Take the Money and Run

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Take the Money and Run is a 1969 film about the life of an inept bank robber.

Directed by Woody Allen. Written by Woody Allen and Mickey Rose.

Narrator[edit]

Narrator [voiceover]: On December 1st, 1935, Mrs. William Starkwell, the wife of a New Jersey handyman, gives birth to her first and only child. It is a boy, and they name it Virgil. He is an exceptionally cute baby with a sweet disposition. Before he is 25 years old, he will be wanted by police in six states for assault, armed robbery, and illegal possession of a wart. Growing up in a slum neighborhood where the crime where the crime rate is amongst the highest in the nation is not easy, particularly for Virgil, who is small and frail compared to the other children. Virgil Starkwell attends this school, where he scores well on an IQ test although his behavior disturbs the teachers. We interviewed Mrs. Dorothy Lowry, the school teacher who remembered Virgil.
Mrs. Dorothy Lowry: I remember one time, he stole a fountain pen. I didn't want to embarrass him, so, you know, teachers have ways of doing things, so I said to the class, "We will all close our eyes, and will the one who took the pen, please return it?" Well, while our eyes were closed, he returned the pen, but he took the opportunity of feeling all the girls. Can I say "feel"?
Narrator [voiceover]: Spending most of his time in the streets, Virgil takes to crime at an early age. He is an immediate failure, barely manages to escape with a gumball machine stuck on his hand. With both parents working to make ends meet, Virgil becomes closest to his grandfather, a 60-year-old German immigrant who takes the boy to movies and baseball games. Then, tragedy strikes, at a Washington senator's game, Virgil's grandfather is struck in the head by a fowl ball. The blow causes permanent injury to his mind, and he becomes convinced he is Kaiser Wilhelm. Here are some rare photos of him with other patients in the sanitarium grounds. When he is 15 years old, amidst the violence and poverty of the slums, Virgil receives a cello as a gift. He is fascinated by the instrument, and for the first time in the Starkwell house, music is heard. We spoke to Mr. Torgman, his first and only cello teacher.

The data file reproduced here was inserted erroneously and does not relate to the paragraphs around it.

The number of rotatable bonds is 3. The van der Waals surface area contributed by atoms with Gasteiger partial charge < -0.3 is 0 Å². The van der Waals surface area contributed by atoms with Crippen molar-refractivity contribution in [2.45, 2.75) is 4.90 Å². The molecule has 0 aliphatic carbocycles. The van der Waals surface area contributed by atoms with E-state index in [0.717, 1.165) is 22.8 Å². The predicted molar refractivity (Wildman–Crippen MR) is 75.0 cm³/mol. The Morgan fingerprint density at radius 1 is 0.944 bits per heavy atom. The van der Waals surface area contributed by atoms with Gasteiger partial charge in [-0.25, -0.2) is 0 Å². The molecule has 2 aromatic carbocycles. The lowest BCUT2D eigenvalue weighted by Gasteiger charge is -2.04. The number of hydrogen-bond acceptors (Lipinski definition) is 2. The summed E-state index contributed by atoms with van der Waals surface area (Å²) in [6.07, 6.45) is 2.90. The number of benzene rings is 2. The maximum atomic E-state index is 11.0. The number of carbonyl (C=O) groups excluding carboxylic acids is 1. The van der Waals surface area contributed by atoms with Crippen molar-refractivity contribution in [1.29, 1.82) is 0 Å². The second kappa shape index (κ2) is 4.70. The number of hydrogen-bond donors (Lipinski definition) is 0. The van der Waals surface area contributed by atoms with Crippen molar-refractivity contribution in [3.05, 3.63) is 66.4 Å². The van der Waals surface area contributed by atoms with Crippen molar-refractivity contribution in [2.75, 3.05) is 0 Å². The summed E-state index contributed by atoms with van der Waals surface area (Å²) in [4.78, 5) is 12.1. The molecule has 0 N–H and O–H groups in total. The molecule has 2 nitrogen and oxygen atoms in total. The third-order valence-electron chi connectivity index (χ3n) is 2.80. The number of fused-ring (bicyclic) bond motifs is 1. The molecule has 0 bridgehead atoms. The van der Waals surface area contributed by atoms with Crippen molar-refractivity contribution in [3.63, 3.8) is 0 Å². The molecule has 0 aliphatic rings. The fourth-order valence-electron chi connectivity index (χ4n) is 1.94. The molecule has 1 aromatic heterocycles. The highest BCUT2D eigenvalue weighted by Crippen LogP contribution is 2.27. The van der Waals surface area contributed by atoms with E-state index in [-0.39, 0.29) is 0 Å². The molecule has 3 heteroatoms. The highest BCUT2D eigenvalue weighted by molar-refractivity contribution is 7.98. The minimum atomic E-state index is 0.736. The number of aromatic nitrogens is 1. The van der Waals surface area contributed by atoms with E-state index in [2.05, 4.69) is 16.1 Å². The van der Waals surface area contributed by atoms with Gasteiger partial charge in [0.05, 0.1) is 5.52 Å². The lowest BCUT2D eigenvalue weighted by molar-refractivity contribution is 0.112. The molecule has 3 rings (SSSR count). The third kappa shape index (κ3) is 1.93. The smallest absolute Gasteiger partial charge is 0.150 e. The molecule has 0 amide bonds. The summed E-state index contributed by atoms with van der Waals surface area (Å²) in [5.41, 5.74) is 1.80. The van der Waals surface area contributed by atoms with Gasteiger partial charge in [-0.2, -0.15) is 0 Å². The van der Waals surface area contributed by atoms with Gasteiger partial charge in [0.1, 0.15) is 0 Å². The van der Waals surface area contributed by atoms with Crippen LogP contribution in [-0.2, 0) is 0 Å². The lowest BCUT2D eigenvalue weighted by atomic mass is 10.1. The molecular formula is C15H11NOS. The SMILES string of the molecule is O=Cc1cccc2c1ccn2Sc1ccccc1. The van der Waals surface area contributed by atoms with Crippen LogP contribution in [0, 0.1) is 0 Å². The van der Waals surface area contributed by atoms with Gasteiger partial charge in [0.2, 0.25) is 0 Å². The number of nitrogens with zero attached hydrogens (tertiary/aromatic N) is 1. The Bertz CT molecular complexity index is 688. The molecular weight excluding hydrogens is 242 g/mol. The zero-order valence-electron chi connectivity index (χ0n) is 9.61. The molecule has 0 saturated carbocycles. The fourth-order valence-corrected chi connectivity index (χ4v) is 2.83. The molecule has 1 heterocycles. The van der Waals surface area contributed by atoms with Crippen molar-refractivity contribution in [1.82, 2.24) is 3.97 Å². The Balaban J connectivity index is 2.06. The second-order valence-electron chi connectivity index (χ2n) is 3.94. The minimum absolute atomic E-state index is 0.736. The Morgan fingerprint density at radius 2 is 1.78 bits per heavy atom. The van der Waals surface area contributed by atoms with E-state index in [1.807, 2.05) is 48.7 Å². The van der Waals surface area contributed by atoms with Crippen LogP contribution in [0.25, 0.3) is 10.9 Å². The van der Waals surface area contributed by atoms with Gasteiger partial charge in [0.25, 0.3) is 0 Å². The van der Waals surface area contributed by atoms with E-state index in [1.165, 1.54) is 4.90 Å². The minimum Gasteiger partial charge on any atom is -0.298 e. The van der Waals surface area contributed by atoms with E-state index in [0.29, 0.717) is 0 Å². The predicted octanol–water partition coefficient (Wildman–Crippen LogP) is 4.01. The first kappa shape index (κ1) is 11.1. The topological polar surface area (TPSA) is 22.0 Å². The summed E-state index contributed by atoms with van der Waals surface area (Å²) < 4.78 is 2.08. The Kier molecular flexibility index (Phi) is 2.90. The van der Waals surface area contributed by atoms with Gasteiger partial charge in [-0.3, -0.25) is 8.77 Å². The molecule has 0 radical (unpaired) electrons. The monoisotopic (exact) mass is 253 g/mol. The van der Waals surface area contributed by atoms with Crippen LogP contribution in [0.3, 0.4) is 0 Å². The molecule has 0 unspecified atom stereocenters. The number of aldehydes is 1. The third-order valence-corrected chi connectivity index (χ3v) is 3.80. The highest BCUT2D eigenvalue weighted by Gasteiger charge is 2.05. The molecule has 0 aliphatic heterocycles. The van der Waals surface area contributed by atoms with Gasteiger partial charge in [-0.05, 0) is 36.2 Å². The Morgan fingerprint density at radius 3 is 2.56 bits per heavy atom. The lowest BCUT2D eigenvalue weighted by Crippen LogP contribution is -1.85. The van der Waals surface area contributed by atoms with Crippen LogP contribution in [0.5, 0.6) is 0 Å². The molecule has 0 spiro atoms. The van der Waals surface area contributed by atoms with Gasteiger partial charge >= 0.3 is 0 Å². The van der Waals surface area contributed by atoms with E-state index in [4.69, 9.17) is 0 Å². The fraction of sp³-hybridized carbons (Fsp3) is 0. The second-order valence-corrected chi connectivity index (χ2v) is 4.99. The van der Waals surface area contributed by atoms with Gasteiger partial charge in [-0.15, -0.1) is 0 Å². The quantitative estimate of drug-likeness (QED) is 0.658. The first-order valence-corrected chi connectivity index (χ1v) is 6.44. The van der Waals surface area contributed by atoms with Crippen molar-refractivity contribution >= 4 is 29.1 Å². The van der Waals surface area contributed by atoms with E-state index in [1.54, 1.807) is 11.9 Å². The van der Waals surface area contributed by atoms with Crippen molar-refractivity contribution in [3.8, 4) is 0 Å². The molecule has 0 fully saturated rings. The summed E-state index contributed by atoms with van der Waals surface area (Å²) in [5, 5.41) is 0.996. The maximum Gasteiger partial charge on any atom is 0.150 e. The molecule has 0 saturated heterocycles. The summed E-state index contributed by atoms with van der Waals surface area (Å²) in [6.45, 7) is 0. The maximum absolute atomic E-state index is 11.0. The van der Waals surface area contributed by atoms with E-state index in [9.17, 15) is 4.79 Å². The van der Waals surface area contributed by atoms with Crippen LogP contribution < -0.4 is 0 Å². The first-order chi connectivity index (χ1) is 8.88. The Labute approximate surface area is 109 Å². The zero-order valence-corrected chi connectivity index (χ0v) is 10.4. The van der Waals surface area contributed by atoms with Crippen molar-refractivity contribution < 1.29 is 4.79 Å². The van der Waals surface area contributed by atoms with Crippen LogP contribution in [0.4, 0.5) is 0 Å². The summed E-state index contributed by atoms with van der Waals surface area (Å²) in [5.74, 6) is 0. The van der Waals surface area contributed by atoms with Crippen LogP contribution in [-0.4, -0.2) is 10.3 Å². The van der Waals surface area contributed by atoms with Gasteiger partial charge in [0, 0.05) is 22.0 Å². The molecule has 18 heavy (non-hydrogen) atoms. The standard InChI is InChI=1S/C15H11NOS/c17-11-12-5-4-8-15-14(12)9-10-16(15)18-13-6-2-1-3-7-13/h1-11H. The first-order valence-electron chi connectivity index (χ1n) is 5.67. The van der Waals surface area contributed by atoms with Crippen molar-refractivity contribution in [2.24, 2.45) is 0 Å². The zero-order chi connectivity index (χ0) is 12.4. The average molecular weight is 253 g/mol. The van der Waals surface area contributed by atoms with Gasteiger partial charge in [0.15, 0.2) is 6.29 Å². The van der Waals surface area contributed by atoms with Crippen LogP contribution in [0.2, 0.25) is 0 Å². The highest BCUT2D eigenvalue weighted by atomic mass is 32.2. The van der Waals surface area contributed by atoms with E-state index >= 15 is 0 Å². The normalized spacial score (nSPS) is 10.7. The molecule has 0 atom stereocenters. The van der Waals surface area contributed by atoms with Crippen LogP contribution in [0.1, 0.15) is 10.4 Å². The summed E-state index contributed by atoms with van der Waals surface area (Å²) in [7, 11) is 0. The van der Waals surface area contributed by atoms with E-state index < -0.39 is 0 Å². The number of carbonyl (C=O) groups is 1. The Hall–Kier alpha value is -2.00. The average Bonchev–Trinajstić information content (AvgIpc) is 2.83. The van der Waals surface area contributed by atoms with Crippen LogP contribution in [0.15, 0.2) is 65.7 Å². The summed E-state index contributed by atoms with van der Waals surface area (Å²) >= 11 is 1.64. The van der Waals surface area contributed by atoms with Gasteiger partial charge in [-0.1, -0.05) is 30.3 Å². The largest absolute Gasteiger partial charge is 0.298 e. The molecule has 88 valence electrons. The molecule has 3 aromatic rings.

Mr. Torgman: Uh, there's not very much to tell because his cello playing was just . . . terrible. He would uh, he had no idea about tone production. He would just saw back and forth, just scratch the instrument to such a point that it drived everyone that listened to it absolutely insane. He had no conception of the instrument. He was blowing into it. He loved his cello, and he I think he stole to pay for his lessons, but he would not apply himself one iota.
Narrator [voiceover]: Virgil steals to pay for cello lessons, and although he does not achieve greatness on the instrument, he is soon good enough to play in a local band. A jungle, however, is no place for a cellist, and Virgil soon learned the facts of life. At 18, Virgil is lonely and confused. Unable to concentrate in school, he has long since dropped out. He wants nothing more than to belong, if only to a street gang. It is here, he thinks he will prove his manhood. Under constant economic pressure, Virgil turns to the local pool hall as a means of making a living. "I'm going to be a pool hustler," he tells his friends.
Virgil Starkwell: Ball, please. [Someone hands him a ball] Okay, thanks.
Narrator [voiceover]: Virgil tries to join the navy but is psychologically unfit.
Virgil Starkwell: That looks to me like . . . two elephants making love to a men's glee club.
Narrator [voiceover]: Mr. T. S. Foster, Virgil's first probation officer, remembers him vividly.
T. S. Foster: He was trustworthy kind of person, I mean, you had to remember certain idiosyncrasies that he had.
Interviewer: Like what?
T. S. Foster: Like, uh, not always telling the truth. He didn't always tell the truth. Sometimes, uh, he exaggerated the truth.
Interviewer: Mmhh.
T. S. Foster: Sometimes, he uhh you know, just plain lies. He does have a criminal record, yes, but, that doesn't mean that the boy was all bad.
Narrator [voiceover]: Unable to fit in with any aspect of his environment, Virgil strikes out on his own.